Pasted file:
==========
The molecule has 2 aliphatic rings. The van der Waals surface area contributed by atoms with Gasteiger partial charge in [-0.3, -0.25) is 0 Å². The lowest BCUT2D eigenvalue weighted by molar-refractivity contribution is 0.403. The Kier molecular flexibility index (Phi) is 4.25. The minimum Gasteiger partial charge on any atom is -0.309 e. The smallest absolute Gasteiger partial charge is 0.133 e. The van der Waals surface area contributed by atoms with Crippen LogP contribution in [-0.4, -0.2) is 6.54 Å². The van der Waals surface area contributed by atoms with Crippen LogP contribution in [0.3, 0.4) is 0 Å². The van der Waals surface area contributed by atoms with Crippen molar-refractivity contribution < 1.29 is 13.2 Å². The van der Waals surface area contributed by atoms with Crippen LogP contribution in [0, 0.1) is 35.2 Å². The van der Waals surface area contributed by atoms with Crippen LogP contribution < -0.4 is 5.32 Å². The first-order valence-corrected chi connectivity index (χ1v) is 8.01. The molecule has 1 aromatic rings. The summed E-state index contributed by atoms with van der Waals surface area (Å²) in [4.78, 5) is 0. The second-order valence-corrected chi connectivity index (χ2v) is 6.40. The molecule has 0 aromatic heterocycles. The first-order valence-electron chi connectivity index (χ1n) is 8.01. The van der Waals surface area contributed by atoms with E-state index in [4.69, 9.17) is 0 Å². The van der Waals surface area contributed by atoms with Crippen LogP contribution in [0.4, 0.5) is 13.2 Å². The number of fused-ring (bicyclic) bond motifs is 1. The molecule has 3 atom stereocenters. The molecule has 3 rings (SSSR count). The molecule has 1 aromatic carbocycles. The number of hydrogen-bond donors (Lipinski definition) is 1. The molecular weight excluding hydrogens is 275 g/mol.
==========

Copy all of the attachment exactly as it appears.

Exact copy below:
The molecule has 2 aliphatic rings. The van der Waals surface area contributed by atoms with Gasteiger partial charge in [-0.3, -0.25) is 0 Å². The lowest BCUT2D eigenvalue weighted by molar-refractivity contribution is 0.403. The Kier molecular flexibility index (Phi) is 4.25. The minimum Gasteiger partial charge on any atom is -0.309 e. The smallest absolute Gasteiger partial charge is 0.133 e. The van der Waals surface area contributed by atoms with Crippen LogP contribution in [-0.4, -0.2) is 6.54 Å². The van der Waals surface area contributed by atoms with Crippen LogP contribution in [0.3, 0.4) is 0 Å². The van der Waals surface area contributed by atoms with Crippen molar-refractivity contribution < 1.29 is 13.2 Å². The van der Waals surface area contributed by atoms with Crippen LogP contribution in [0, 0.1) is 35.2 Å². The van der Waals surface area contributed by atoms with Crippen LogP contribution < -0.4 is 5.32 Å². The first-order valence-corrected chi connectivity index (χ1v) is 8.01. The molecule has 1 aromatic rings. The summed E-state index contributed by atoms with van der Waals surface area (Å²) in [4.78, 5) is 0. The second-order valence-corrected chi connectivity index (χ2v) is 6.40. The molecule has 0 aromatic heterocycles. The first-order valence-electron chi connectivity index (χ1n) is 8.01. The van der Waals surface area contributed by atoms with E-state index in [4.69, 9.17) is 0 Å². The van der Waals surface area contributed by atoms with Crippen LogP contribution in [0.4, 0.5) is 13.2 Å². The number of fused-ring (bicyclic) bond motifs is 1. The molecule has 3 atom stereocenters. The molecule has 3 rings (SSSR count). The molecule has 1 aromatic carbocycles. The number of hydrogen-bond donors (Lipinski definition) is 1. The molecular weight excluding hydrogens is 275 g/mol.